William Shakespeare

(26 April 1564 - 23 April 1616 / Warwickshire)

William Shakespeare Quotes

  • ''You are come in very happy time
    To bear my greeting to the senators
    And tell them that I will not come today.''
    William Shakespeare (1564-1616), British dramatist, poet. Caesar, in Julius Caesar, act 2, sc. 2, l. 60-2. To Decius, who has come to fetch him to the senate chamber.
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  • ''Nor stony tower, nor walls of beaten brass,
    Nor airless dungeon, nor strong links of iron,
    Can be retentive to the strength of spirit.''
    William Shakespeare (1564-1616), British dramatist, poet. Cassius, in Julius Caesar, act 1, sc. 3, l. 93-5. Trying to persuade Casca that they will have no freedom under Caesar.
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  • ''Why should we in our peevish opposition
    Take it to heart?''
    William Shakespeare (1564-1616), British dramatist, poet. Claudius, in Hamlet, act 1, sc. 2, l. 100-1. Suggesting Hamlet is perverse in continuing to mourn for his father.
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  • ''Time shall unfold what plighted cunning hides,
    Who covers faults at last shame them derides.''
    William Shakespeare (1564-1616), British dramatist, poet. Cordelia, in King Lear, act 1, sc. 1, l. 280-1. Compare the proverb, "Time brings truth to light"; "plighted" means pleated.
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  • ''Come, I'll be friends with thee, Jack. Thou art going to the
    wars, and whether I shall ever see thee again or no, there is
    nobody cares.''
    William Shakespeare (1564-1616), British dramatist, poet. Doll Tearsheet, in Henry IV, Part 2, act 2, sc. 4, l. 65-8. Bidding goodbye to Falstaff.
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  • ''How fearful
    And dizzy 'tis, to cast one's eyes so low!
    The crows and choughs that wing the midway air
    Show scarce so gross as beetles. Half way down
    Hangs one that gathers samphire, dreadful trade!''
    William Shakespeare (1564-1616), British dramatist, poet. Edgar, in King Lear, act 4, sc. 6, l. 11-15. Imagining the prospect from the cliffs at Dover; "choughs" means crows or jackdaws; "gross" means large; samphire is a herb used in pickling.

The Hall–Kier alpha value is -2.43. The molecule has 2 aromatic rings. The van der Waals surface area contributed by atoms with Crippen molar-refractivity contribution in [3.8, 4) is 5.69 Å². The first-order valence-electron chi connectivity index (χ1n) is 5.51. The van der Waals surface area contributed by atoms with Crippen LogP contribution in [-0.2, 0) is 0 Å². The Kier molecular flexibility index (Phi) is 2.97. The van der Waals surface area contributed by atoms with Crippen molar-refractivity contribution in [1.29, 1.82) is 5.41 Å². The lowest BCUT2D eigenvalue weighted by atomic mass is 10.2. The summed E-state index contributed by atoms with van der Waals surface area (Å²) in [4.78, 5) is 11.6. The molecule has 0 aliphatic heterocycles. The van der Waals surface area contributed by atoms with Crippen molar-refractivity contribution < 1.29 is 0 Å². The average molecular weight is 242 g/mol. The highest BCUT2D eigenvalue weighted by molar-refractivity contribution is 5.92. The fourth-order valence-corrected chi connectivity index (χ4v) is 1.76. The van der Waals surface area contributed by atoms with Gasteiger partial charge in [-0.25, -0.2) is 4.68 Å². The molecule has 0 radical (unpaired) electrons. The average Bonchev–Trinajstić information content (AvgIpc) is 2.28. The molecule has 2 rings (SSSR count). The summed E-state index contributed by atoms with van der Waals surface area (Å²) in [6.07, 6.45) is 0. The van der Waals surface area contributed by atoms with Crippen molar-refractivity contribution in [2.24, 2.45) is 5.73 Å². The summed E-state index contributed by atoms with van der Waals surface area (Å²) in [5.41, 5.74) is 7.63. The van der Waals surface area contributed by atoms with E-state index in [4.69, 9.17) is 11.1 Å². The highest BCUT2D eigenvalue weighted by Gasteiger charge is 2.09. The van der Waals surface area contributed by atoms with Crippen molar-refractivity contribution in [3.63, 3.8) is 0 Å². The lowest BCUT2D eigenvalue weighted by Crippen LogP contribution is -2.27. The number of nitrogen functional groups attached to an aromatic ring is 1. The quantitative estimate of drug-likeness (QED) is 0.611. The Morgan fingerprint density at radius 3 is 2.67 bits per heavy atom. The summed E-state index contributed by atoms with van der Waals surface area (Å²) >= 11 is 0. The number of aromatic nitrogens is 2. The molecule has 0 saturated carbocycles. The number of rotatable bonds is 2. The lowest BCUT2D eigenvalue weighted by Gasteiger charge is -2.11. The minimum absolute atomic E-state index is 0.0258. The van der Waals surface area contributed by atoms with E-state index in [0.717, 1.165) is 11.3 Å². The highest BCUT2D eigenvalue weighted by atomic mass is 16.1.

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  • ''Now comes in the sweetest morsel of the night, and we must
    hence and leave it unpicked.''
    William Shakespeare (1564-1616), British dramatist, poet. Falstaff, in Henry IV, Part 2, act 2, sc. 4, l. 367-8. Summoned to the wars, he cannot go to bed with Doll Tearsheet; "unpicked" means ungathered.
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  • ''A lover may bestride the gossamers
    That idles in the wanton summer air,
    And yet not fall; so light is vanity.''
    William Shakespeare (1564-1616), British dramatist, poet. Friar Lawrence, in Romeo and Juliet, act 2, sc. 6, l. 18-20. On Juliet's arrival, "light of foot"; "wanton" means playful.
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  • ''Let me play the fool,
    With mirth and laughter let old wrinkles come.''
    William Shakespeare (1564-1616), British dramatist, poet. Gratiano, in The Merchant of Venice, act 1, sc. 1, l. 79-80. Preferring to enjoy life, and rejecting Antonio's melancholy.
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  • ''They are actions that a man might play,
    But I have that within which passes show,
    These but the trappings and the suits of woe.''
    William Shakespeare (1564-1616), British dramatist, poet. Hamlet, in Hamlet, act 1, sc. 2, l. 84-6. "Actions" means outward forms of mourning.
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Best Poem of William Shakespeare

Fear No More

Fear no more the heat o' the sun;
Nor the furious winter's rages,
Thou thy worldly task hast done,
Home art gone, and ta'en thy wages;
Golden lads and girls all must,
As chimney sweepers come to dust.

Fear no more the frown of the great,
Thou art past the tyrant's stroke:
Care no more to clothe and eat;
To thee the reed is as the oak:
The sceptre, learning, physic, must
All follow this, and come to dust.

Fear no more the lightning-flash,
Nor the all-dread thunder-stone;
Fear not slander, censure rash;
Thou hast finished joy ...

Read the full of Fear No More

Sonnet Lxvi

Tired with all these, for restful death I cry,
As, to behold desert a beggar born,
And needy nothing trimm'd in jollity,
And purest faith unhappily forsworn,
And guilded honour shamefully misplaced,
And maiden virtue rudely strumpeted,
And right perfection wrongfully disgraced,
And strength by limping sway disabled,
And art made tongue-tied by authority,

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